Finally the report took a look at systems and patterns of incident reporting over time in order to establish a national picture which may assist in improving the accuracy of and frequency of reporting where necessary. The report found that only 18% of hospitals notify the State Claims Agency of 50% of incidents reported to them. The report also found that in more than half of acute hospitals there were backlogs of incidents to be reported to the State Claims Agency. It found that in 68% of acute hospitals there was a delay of 1 month before an incident was notified to the State Claims Agency. Overall the report’s findings are that there is a large disparity between the different acute hospitals regarding the reporting of incidents to the State Claims Agency.

It is hoped the report will help improve patient safety and prevent avoidable clinical incidents from occurring. It aims to do this by providing an overall picture of the most common incidents and also by highlighting the best performing maternity services with the most effective patient safety so that others can use this as a benchmark with the aim of improving their own and help prevent clinical incidents occurring.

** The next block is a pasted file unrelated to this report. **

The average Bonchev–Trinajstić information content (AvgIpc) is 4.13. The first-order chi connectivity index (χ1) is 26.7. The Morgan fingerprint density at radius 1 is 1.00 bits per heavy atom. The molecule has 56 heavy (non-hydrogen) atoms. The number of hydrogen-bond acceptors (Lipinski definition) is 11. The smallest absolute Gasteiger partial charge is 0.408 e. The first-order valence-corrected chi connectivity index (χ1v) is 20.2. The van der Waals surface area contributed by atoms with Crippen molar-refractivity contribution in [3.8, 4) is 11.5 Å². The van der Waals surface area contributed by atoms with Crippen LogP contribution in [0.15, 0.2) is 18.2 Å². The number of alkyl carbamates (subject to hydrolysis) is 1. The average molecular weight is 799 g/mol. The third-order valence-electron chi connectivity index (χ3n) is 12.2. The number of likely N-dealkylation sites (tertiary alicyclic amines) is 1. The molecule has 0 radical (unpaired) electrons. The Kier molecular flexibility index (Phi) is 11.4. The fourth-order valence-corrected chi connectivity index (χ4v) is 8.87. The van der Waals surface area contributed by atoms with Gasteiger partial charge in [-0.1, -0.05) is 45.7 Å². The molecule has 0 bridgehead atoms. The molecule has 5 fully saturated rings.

The Minister for Health, Leo Varadkar, has just announced Government approval in relation to certain measures aimed at improving patient safety. Among the measures to be enforced is the establishment of a National Patient Safety Office, an extension of the powers granted to the Ombudsman and the Health Information and Quality Authority (HIQA) and a simplification of the complaints process currently in force. The new measures will allow the Ombudsman and the HIQA to deal with medical as well as management complaints. Minister Varadkar has stated that the government plans to introduce legal reforms in cases of medical negligence, the hope is to reduce the length of court cases and to award compensation for sufferers of long-term injuries on an annual payment basis (Periodic Payment Orders) and not in one lump sum. This legislation will aim to support the principle of open disclosure where doctors will be required to be more transparent with patients who have suffered injury as a result of medical negligence.

If you require further information please contact Rachael Liston, Partner in our medical negligence department on

Tel.:+353 1 637 6200